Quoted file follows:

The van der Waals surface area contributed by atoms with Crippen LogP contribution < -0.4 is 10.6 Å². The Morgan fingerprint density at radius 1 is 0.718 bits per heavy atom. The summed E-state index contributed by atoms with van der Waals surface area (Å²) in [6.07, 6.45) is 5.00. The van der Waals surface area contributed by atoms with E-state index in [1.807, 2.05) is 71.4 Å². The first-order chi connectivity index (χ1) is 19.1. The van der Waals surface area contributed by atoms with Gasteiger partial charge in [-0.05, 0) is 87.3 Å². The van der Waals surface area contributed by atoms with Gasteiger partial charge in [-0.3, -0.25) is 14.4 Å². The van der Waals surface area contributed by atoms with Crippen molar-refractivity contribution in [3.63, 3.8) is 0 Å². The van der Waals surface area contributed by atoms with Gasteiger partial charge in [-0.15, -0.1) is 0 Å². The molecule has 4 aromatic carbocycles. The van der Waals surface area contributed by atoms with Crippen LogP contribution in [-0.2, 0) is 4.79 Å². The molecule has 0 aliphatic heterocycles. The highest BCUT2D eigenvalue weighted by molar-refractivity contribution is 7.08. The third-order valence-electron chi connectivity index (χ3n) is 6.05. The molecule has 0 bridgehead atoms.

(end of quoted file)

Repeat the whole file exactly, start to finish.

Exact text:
The van der Waals surface area contributed by atoms with Crippen LogP contribution < -0.4 is 10.6 Å². The Morgan fingerprint density at radius 1 is 0.718 bits per heavy atom. The summed E-state index contributed by atoms with van der Waals surface area (Å²) in [6.07, 6.45) is 5.00. The van der Waals surface area contributed by atoms with E-state index in [1.807, 2.05) is 71.4 Å². The first-order chi connectivity index (χ1) is 19.1. The van der Waals surface area contributed by atoms with Gasteiger partial charge in [-0.05, 0) is 87.3 Å². The van der Waals surface area contributed by atoms with Gasteiger partial charge in [-0.3, -0.25) is 14.4 Å². The van der Waals surface area contributed by atoms with Crippen molar-refractivity contribution in [3.63, 3.8) is 0 Å². The van der Waals surface area contributed by atoms with Gasteiger partial charge in [-0.15, -0.1) is 0 Å². The molecule has 4 aromatic carbocycles. The van der Waals surface area contributed by atoms with Crippen LogP contribution in [-0.2, 0) is 4.79 Å². The molecule has 0 aliphatic heterocycles. The highest BCUT2D eigenvalue weighted by molar-refractivity contribution is 7.08. The third-order valence-electron chi connectivity index (χ3n) is 6.05. The molecule has 0 bridgehead atoms.